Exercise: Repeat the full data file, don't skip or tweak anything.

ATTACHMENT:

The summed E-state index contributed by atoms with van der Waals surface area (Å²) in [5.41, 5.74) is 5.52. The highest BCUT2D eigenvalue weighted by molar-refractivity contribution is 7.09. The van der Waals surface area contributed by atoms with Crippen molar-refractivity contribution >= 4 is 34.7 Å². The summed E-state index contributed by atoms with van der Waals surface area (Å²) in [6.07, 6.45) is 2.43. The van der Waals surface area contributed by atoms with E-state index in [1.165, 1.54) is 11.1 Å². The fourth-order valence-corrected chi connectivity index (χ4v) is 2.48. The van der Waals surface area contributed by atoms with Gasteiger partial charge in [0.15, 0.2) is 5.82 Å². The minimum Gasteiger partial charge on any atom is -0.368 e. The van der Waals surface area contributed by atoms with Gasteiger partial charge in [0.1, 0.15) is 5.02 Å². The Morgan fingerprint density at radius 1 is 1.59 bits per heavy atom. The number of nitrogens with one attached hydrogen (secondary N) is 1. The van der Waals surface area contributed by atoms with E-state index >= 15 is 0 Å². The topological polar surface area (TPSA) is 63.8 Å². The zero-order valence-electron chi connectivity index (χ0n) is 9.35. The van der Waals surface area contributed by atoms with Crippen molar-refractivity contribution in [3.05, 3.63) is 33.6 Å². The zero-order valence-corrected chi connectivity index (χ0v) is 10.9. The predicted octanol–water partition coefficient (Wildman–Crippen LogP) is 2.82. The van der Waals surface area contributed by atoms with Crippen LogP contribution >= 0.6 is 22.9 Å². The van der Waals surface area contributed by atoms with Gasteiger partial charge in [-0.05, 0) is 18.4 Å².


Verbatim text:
The summed E-state index contributed by atoms with van der Waals surface area (Å²) in [5.41, 5.74) is 5.52. The highest BCUT2D eigenvalue weighted by molar-refractivity contribution is 7.09. The van der Waals surface area contributed by atoms with Crippen molar-refractivity contribution >= 4 is 34.7 Å². The summed E-state index contributed by atoms with van der Waals surface area (Å²) in [6.07, 6.45) is 2.43. The van der Waals surface area contributed by atoms with E-state index in [1.165, 1.54) is 11.1 Å². The fourth-order valence-corrected chi connectivity index (χ4v) is 2.48. The van der Waals surface area contributed by atoms with Gasteiger partial charge in [0.15, 0.2) is 5.82 Å². The minimum Gasteiger partial charge on any atom is -0.368 e. The van der Waals surface area contributed by atoms with Gasteiger partial charge in [0.1, 0.15) is 5.02 Å². The Morgan fingerprint density at radius 1 is 1.59 bits per heavy atom. The number of nitrogens with one attached hydrogen (secondary N) is 1. The van der Waals surface area contributed by atoms with E-state index >= 15 is 0 Å². The topological polar surface area (TPSA) is 63.8 Å². The zero-order valence-electron chi connectivity index (χ0n) is 9.35. The van der Waals surface area contributed by atoms with Crippen molar-refractivity contribution in [3.05, 3.63) is 33.6 Å². The zero-order valence-corrected chi connectivity index (χ0v) is 10.9. The predicted octanol–water partition coefficient (Wildman–Crippen LogP) is 2.82. The van der Waals surface area contributed by atoms with Crippen LogP contribution >= 0.6 is 22.9 Å². The van der Waals surface area contributed by atoms with Gasteiger partial charge in [-0.05, 0) is 18.4 Å².